Japan’s Abe aims for constitution change for military in bid for extended term
Change is sought by conservatives who see the US-drafted charter as a humiliating reminder of defeat in the second world war and opposed by critics who worry about expanding the military’s role overseas
Japanese Prime Minister Shinzo Abe, eyeing a historic extended term, reaffirmed on Monday his resolve to revise the nation’s post-war, pacifist constitution and said he hoped his party could submit a proposal to parliament later this year.
Abe, who returned to office in December 2012 pledging to bolster defences and reboot the economy, is widely expected to defeat his rival, former defence minister Shigeru Ishiba, in a September 20 election for leader of his Liberal Democratic Party.
Victory would give him another three-year term as LDP head and set him on track to become Japan’s longest serving premier, given the LDP-led ruling coalition’s grip on parliament.
Article 9 of the constitution, if taken literally, bans maintenance of armed forces but it has been interpreted to allow a military for self-defence.
Abe wants to add a reference to the Self-Defence Forces, as Japan’s military is known, to clarify their status.
That would be a largely symbolic change but one long sought by conservatives who see the US-drafted constitution as a humiliating reminder of defeat in the second world war and opposed by critics who worry about expanding the SDF’s role overseas.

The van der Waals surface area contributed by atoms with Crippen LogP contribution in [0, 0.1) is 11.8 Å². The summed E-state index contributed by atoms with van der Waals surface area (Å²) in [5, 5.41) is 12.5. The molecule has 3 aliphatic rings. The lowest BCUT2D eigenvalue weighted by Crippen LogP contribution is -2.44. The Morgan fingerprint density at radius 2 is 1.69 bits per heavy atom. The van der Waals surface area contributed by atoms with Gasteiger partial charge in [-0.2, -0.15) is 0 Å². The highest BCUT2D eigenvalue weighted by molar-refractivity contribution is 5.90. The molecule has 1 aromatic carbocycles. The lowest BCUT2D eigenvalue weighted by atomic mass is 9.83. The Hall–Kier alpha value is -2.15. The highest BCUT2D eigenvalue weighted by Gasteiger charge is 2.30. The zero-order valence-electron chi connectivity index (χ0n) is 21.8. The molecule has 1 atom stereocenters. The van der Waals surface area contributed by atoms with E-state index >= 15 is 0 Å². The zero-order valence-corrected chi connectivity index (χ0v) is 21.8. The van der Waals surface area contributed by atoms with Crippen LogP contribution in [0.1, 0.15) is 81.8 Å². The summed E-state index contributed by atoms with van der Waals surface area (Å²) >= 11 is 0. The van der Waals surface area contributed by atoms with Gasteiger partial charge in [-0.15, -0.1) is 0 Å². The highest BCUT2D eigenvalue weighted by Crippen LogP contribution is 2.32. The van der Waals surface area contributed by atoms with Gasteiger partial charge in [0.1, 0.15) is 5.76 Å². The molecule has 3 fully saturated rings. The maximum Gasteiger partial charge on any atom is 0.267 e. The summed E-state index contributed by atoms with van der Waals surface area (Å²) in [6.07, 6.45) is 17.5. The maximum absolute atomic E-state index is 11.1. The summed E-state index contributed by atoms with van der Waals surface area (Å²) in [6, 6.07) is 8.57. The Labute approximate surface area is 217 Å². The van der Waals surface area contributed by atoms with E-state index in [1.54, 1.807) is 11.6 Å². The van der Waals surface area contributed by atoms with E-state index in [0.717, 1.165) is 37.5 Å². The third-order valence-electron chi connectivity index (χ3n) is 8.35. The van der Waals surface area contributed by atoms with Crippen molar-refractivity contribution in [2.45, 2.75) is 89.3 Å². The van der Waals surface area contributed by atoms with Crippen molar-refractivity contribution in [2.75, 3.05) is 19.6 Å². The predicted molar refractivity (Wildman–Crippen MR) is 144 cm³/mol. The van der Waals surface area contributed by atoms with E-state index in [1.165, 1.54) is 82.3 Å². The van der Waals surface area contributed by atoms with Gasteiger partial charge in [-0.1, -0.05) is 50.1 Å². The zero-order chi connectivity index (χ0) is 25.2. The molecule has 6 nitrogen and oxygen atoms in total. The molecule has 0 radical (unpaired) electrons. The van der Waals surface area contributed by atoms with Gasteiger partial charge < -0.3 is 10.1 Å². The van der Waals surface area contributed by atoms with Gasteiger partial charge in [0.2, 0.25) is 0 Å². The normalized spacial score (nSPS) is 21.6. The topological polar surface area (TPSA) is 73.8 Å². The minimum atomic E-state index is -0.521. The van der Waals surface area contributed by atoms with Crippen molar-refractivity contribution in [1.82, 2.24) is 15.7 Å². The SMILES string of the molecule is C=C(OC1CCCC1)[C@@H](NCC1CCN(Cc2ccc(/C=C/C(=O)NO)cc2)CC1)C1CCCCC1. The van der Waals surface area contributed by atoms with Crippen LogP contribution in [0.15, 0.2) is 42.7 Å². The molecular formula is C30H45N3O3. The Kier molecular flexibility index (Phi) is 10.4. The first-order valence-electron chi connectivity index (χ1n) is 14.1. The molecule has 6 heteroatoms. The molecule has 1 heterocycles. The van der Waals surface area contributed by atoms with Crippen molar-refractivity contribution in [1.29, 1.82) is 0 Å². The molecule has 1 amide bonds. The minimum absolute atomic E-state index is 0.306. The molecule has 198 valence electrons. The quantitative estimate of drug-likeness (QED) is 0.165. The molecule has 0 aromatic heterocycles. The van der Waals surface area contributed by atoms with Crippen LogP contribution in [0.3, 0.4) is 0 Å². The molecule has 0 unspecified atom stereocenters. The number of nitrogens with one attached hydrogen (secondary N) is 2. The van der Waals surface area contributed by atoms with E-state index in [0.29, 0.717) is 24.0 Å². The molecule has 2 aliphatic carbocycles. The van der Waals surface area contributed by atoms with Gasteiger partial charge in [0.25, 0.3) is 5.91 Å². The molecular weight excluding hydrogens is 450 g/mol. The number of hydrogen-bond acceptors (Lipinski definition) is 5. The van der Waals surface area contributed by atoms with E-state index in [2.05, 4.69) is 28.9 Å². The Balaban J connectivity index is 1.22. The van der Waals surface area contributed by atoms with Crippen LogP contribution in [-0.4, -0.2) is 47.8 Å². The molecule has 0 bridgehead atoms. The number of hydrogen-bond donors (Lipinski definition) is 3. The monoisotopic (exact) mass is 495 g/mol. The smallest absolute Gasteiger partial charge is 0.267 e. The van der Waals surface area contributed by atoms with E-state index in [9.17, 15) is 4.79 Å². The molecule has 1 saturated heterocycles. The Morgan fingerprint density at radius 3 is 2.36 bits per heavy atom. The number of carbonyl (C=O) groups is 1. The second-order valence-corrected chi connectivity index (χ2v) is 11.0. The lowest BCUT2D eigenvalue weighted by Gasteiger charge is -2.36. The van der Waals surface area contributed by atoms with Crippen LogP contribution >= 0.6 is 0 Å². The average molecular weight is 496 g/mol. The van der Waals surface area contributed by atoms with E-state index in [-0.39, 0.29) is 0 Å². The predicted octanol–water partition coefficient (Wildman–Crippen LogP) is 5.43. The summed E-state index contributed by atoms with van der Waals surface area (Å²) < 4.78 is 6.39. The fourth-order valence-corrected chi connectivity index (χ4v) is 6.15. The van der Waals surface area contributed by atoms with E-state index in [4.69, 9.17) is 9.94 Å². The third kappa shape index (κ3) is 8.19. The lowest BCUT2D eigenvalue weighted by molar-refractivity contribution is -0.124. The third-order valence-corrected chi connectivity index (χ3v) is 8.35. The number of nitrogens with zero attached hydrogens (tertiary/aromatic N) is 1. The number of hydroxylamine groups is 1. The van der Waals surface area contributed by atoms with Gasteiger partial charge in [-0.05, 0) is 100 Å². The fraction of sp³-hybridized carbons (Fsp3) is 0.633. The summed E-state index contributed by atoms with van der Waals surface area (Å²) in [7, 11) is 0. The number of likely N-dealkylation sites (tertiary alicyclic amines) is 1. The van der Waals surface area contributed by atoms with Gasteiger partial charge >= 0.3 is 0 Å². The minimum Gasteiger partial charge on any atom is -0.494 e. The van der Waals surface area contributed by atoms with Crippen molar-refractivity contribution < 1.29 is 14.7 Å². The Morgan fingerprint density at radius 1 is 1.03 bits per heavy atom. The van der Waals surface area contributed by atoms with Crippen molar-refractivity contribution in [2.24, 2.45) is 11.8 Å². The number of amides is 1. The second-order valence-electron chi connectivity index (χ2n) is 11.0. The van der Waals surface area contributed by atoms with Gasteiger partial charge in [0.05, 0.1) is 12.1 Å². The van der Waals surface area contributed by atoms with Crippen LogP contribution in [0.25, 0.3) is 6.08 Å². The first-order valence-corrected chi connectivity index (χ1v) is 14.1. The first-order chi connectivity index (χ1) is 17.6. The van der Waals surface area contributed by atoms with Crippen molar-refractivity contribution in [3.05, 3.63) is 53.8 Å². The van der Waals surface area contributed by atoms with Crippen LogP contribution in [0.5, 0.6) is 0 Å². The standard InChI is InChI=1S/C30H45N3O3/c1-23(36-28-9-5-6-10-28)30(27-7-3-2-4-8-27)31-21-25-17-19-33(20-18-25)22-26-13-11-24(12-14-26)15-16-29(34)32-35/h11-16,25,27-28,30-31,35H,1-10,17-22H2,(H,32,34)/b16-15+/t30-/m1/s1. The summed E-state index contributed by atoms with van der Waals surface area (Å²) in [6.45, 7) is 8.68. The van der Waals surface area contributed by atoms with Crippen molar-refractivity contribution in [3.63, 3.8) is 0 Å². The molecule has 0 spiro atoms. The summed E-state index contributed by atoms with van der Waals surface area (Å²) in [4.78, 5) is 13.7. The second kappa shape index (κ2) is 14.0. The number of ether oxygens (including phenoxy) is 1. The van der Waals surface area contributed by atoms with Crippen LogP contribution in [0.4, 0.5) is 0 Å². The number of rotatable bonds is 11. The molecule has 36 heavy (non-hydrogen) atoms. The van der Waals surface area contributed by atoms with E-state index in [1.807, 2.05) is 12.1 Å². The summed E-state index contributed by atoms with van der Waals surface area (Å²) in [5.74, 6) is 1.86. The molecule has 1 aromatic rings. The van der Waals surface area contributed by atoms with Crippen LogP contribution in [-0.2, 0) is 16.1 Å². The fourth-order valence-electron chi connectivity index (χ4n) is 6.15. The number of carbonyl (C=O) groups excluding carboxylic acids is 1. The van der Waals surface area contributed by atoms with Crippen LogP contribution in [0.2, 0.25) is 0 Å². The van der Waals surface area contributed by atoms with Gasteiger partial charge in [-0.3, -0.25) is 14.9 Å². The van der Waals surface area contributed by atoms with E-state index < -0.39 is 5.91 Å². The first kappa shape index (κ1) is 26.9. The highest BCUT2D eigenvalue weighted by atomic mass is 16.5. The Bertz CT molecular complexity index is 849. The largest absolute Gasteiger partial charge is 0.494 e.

“Isn’t it the mission of us politicians living today to create an environment in which they (SDF members) can carry out their duties with a sense of pride?” Abe said in a televised speech to LDP members.
“Let’s fulfil our mission by clearly writing in the constitution the Self-Defence Forces that protect peace and independence of Japan.”
Abe told a news conference he hoped the LDP could present its proposal to parliament in an extra session likely to be held later this year.
An attempt to revise the constitution would be politically risky. The public is divided and the LDP’s dovish partner, the Komeito, is wary. Amendments require approval of two-thirds of both houses of parliament and a majority in a referendum.
Abe, who met South Korean presidential envoy to North Korea Suh Hoon on Monday, reiterated he wants to meet North Korean leader Kim Jong-un to resolve the matter of Japanese citizens kidnapped by Pyongyang’s agents decades ago.
In 2002, North Korea admitted that it kidnapped 13 Japanese in the 1970s and 1980s. Japan believes 17 of its citizens were abducted, five of whom were repatriated. Eight are said by North Korea to have died, while four never entered the country.